There was a point before this season when it appeared Lenita Sanford's basketball career was about to fizzle into nothingness.
Considering the trials of her first three college seasons, it would have been easy for the one-time five-star prep recruit just to wave the white flag and give it all up.
But that's not what Sanford did. Instead, the 6-foot-3-inch UNLV senior decided to finish her career with a bang.
The Lady Rebels are off to a 6-1 start, and Sanford has been the backbone of that success.
"Lenita is an intimidating factor inside, both on the offensive and defensive ends," fourth-year UNLV coach Kathy Olivier said. "This is a team with many people who can step up, and she's one of those people."
Olivier said the same thing last year, but that was before her powerful forward/center was declared academically ineligible after just 11 games. The Lady Rebels' season spiraled downward from that point.
Though Sanford played in the 2007 McDonald's All-American Game as a senior at Lynwood (Calif.) High School, her collegiate career has been marked by problems. She was plagued by academic issues and a knee injury throughout her brief stays at Texas' Trinity Valley College and Florida's Chipola College before landing at UNLV last year.
And as this season's practices began, she still was not showing the spark that helped her dominate opponents in high school. That's when teammate and longtime friend Kelli Thompson read her the riot act.
"Kelli got into my ear," Sanford said. "She told me it was time to get my stuff together."
Sanford has heeded Thompson's advice. She is in good academic standing, and is averaging 11.7 points and 8.0 rebounds per game.
Olivier said Sanford is a new player.
"Last year, she had a lot to learn," Olivier said. "This year she has improved her game so much. She is more disciplined and more mature."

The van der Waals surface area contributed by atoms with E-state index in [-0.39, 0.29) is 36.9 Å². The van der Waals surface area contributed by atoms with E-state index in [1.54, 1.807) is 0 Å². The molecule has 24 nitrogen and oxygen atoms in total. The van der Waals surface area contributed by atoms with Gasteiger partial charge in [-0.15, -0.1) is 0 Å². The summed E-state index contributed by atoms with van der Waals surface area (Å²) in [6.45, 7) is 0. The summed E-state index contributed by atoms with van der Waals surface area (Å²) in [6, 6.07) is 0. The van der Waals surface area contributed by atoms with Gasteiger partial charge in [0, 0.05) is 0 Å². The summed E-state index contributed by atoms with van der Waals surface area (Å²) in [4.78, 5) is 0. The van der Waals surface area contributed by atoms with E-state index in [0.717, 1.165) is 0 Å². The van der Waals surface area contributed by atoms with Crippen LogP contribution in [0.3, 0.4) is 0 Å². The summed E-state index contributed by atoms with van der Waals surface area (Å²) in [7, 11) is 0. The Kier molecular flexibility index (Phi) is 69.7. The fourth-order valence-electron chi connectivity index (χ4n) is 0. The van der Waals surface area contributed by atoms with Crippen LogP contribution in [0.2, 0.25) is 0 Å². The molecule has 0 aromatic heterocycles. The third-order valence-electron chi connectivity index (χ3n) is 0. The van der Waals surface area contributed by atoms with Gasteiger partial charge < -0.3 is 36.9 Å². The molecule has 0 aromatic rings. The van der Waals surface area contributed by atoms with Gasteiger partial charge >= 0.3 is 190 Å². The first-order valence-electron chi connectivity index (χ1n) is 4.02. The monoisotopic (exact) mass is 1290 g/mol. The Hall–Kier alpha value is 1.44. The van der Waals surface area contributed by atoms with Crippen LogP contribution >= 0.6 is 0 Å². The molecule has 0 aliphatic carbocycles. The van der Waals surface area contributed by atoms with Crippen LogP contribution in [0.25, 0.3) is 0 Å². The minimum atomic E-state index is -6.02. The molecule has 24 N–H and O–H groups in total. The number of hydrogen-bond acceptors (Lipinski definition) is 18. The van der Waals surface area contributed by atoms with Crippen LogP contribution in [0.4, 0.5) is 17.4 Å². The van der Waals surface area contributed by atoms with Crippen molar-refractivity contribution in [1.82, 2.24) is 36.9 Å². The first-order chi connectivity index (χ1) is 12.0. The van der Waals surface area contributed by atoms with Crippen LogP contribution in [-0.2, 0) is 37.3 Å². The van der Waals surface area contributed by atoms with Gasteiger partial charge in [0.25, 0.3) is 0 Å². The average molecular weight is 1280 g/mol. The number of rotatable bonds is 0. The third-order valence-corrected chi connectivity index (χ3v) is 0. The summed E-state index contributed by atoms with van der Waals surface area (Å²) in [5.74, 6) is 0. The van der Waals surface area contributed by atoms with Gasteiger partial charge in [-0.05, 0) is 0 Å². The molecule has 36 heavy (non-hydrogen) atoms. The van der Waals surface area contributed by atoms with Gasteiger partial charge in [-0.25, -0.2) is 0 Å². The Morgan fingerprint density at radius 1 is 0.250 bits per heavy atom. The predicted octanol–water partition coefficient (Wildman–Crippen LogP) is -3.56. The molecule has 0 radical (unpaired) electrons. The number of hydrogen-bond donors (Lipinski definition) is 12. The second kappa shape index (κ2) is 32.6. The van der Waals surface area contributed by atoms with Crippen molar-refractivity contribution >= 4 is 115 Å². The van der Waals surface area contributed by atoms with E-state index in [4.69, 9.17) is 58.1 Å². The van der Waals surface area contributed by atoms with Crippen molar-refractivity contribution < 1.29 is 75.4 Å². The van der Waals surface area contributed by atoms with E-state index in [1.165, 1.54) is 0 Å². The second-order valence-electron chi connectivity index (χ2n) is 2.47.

Much of that growth can be attributed to Sanford's dedication on the practice floor.
"Her practice time is carrying over into games," Olivier said. "She's very active, and her whole game has come around."
Sanford said she had a lot of time to think about things while sitting on the bench last season.
"It took a lot out of me," she said. "It was hard, but I had people in my corner."
Though the inactivity was frustrating, it was not a complete loss.
"I watched what was going on," Sanford said. "I paid attention to how the team plays with each other and thought about how I could fit in better. I'm a basketball junkie. I watch everything."
She has used that knowledge to take over the leadership role this season.
"A lot of people are depending on me to be the voice," Sanford said. "It all starts with defense. If I get a block, the whole team gets into it. Everyone feeds off my energy."
Sanford had three blocks Sunday, but UNLV fell 64-45 to No. 20 Georgetown in the championship game of the Lady Rebel Classic at Cox Pavilion. She was held to season lows of six points and four rebounds.
Even so, Sanford remains optimistic. She refuses to make predictions about the significance of her team's strong start, but she said she has a good feeling about things to come.
"I don't want to get too far ahead," said Sanford, who was named Mountain West Conference player of the week Nov. 22 after back-to-back double-doubles in wins over UC Riverside and San Jose State. "But I think we are a way better team than we have been."
The Lady Rebels will begin three weeks of games on the road when they face Prairie View A&M on Saturday in the Cal Classic at Berkeley, Calif.